Severe arthritis and 26 years of high-impact activity took its toll on Bowie, Maryland, fitness instructor Howard Harriston, who endured countless painkilling injections and numerous operations to remove damaged cartilage from his left knee.
“I was afraid. ... I thought my career was over,” he said.
Mr. Harriston, 48, needed a replacement, but not just any knee would meet the demands of his active lifestyle. Technology provided the perfect solution in the form of a personalized replacement crafted by way of 3D imaging and printing.
“He is doing things like splits that normal people shouldn’t do after having a routine knee replacement,” said Dr. Korboi Evans, the orthopedic surgeon who replaced Mr. Harriston’s knee in December at Holy Cross Hospital. “Howard is unique because he’s young. Patients who require knee replacements are much older.”
Dr. Evans, a member of the Greater Washington Orthopedic Group, specializes in hip/knee replacements and performs more than 100 customized knee replacements each year.
He orders implants from Conformis, a Massachusetts-based 3D imaging and printing software company that focuses on customized joint replacements. The surgeon said the technology reduces surgery and recovery time and gives patients better-fitting, more comfortable replacements than traditional one-size-fits-all implants.
A detailed computerized image of a patient’s lower body is sent to Conformis, which then customizes a 3D printed model knee based on the patient’s specific anatomy. The process takes five weeks.
“This was a custom-fit, total knee replacement, which was important for what I do,” said Mr. Harriston, who teaches at Fitness 4 Less in Bowie. “This was important because the alignment had to be perfect. So once that was done, the knee replacement got approved and then they did the surgery.”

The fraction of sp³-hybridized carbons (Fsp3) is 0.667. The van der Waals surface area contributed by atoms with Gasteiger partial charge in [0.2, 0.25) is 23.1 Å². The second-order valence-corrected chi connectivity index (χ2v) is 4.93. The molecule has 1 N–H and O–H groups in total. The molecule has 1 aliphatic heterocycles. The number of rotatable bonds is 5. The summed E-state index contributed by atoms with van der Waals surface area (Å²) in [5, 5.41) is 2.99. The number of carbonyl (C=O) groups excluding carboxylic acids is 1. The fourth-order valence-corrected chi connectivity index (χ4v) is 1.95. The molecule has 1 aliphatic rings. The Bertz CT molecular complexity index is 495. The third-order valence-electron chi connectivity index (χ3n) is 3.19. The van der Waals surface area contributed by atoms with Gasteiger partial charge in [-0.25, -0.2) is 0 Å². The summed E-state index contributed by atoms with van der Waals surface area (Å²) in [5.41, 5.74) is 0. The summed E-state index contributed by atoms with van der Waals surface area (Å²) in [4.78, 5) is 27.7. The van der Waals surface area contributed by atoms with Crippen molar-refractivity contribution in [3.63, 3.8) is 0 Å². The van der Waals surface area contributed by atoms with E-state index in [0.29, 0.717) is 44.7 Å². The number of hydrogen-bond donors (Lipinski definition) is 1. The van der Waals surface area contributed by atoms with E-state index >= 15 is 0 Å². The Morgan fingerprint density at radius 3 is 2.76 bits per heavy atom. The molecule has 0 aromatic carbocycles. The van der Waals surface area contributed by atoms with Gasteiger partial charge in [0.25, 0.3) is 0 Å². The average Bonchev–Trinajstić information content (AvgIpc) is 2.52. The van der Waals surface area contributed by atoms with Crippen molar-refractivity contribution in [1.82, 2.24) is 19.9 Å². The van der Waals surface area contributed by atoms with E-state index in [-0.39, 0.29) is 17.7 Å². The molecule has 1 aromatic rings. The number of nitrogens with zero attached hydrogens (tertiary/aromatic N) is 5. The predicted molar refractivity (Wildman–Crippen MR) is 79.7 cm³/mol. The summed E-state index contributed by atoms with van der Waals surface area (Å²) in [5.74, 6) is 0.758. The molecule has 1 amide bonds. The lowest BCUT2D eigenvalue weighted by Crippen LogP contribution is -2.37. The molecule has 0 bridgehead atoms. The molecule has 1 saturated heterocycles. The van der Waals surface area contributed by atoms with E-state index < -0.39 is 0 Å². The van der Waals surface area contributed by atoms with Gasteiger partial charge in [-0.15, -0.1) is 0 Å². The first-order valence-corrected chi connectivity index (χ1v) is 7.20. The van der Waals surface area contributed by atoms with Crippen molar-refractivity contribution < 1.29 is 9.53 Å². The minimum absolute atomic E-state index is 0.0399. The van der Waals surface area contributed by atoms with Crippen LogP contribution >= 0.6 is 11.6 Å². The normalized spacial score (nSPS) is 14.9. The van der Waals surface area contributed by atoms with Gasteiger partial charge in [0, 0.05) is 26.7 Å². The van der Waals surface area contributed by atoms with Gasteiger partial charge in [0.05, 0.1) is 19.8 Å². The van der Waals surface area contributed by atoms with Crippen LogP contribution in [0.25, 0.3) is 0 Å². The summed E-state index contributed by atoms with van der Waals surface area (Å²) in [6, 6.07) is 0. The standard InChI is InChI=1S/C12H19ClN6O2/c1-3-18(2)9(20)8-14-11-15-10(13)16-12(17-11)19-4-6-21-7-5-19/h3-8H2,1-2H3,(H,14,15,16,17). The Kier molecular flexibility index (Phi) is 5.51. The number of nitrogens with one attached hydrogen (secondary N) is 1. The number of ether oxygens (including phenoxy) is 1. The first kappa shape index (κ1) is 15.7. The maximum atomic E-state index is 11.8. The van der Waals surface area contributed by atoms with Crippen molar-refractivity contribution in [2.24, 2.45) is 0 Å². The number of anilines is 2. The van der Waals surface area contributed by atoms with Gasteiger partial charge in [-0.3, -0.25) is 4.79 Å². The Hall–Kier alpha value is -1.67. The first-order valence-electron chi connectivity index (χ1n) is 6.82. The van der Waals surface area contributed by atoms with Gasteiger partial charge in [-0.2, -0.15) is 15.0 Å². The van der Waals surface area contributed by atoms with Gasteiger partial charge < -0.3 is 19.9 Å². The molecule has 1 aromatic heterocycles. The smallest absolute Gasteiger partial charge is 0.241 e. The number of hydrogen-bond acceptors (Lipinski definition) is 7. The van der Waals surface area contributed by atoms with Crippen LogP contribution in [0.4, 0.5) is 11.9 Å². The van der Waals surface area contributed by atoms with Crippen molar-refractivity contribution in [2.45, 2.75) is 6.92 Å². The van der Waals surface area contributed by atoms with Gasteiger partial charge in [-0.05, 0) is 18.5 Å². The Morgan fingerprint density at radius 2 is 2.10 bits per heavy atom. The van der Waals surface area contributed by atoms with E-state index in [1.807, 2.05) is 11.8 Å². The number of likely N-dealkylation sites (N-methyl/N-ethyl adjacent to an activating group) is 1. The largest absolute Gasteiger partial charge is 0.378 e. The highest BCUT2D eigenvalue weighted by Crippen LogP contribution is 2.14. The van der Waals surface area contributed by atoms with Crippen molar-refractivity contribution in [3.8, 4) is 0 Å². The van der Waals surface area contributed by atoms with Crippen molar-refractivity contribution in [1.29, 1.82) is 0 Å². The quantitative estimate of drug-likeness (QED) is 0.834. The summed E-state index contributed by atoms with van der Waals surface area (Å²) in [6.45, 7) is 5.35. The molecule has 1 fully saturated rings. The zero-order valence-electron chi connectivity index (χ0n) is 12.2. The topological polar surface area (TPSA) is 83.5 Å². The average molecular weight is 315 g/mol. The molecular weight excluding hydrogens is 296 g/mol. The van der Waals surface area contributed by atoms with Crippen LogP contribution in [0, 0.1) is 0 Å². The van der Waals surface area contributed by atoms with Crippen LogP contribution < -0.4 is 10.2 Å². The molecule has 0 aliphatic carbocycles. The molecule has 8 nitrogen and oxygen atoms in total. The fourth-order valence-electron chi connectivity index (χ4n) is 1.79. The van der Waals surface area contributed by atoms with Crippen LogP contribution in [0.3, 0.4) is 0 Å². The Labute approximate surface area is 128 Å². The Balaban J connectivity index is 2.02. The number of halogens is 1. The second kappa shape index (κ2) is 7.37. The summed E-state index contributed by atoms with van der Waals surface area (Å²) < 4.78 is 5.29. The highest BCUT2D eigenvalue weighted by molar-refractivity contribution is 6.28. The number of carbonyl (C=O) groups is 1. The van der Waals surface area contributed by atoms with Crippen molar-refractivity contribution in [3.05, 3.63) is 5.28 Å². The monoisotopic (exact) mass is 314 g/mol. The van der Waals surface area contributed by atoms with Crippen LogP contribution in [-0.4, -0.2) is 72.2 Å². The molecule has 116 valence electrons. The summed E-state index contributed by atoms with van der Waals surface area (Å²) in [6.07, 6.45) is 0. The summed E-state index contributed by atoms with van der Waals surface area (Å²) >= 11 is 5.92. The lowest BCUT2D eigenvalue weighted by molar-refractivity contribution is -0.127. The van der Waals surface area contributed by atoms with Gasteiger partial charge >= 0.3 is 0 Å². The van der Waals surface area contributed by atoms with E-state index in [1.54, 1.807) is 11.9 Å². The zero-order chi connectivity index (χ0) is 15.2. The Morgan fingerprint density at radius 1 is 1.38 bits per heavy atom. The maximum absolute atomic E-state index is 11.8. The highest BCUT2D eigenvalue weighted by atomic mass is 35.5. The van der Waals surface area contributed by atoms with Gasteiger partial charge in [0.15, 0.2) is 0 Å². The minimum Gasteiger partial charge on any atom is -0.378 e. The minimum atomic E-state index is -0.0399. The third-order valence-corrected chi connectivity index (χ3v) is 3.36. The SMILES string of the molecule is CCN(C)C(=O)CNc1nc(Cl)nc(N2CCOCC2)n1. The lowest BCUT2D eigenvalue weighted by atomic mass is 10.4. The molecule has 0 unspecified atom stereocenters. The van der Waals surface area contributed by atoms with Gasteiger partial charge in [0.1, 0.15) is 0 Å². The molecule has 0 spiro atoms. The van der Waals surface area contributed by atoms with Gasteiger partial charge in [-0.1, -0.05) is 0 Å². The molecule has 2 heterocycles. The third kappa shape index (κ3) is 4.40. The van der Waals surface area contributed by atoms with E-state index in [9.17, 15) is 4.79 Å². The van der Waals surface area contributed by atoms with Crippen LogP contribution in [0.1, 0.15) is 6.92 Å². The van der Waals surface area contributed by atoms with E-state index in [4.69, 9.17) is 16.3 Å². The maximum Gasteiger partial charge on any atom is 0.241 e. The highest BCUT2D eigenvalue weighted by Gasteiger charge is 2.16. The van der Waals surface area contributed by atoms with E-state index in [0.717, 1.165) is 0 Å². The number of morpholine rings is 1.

Dr. Evans said the typical post-op patient uses a walker for the first couple of weeks in the hospital and then transitions to a cane. About six weeks after surgery, the patient usually walks without the aid of any devices.
Mr. Harriston was sent home three days after surgery because he was walking too fast with the walker.
“After I started walking with the walker, [the nurses] got me a cane, and the cane was perfect,” said Mr. Harriston, who needed the cane for three weeks. “I walked up and down the hallway twice. We could have walked up some stairs too, but I decided to chill until tomorrow.”
Six weeks after surgery, Mr. Harriston went back to teaching fitness classes Monday through Saturday. He was working out for an hour before class and performing splits.
“Once I felt that there was no pain, there was no stopping me,” Mr. Harriston said. “I’m even quicker now than I was. I mean, who can come back from a knee replacement just as hard?”
Dr. Evans said that when he was performing knee replacements 15 years ago in training, patients could not get out of bed for three or four days.
“With advancement in technology and surgical techniques and other pre-operative management tools, patients are up and walking that same morning,” the orthopedic surgeon said.
Dr. Evans said traditional knee replacement operations take about 75 minutes, but customized surgery takes only 45 minutes, reducing risks for the patient.
Customized knee implants usually last up to 20 years, depending on how the joint is used, he said, adding that osteoarthritis patients are the primary candidates for 3D technology.
According to Global Market Insights, a market research and strategy consulting firm, the health care 3D printing market will exceed $2.2 billion by 2024.
“The growth for knee replacement is relatively robust,” said Mark Augusti, chief executive officer and president of Conformis, which has created more than 100,000 3D printed implants nationwide. “It’s growing at a nice rate.”
Mr. Harriston is grateful for the 3D printing company, which works with about 500 surgeons across the country.
“This was an injury that I didn’t think I could come back from. They have no idea what they saved,” he said. “If you can’t do what you were born to do, it’s hard to get back up from that.”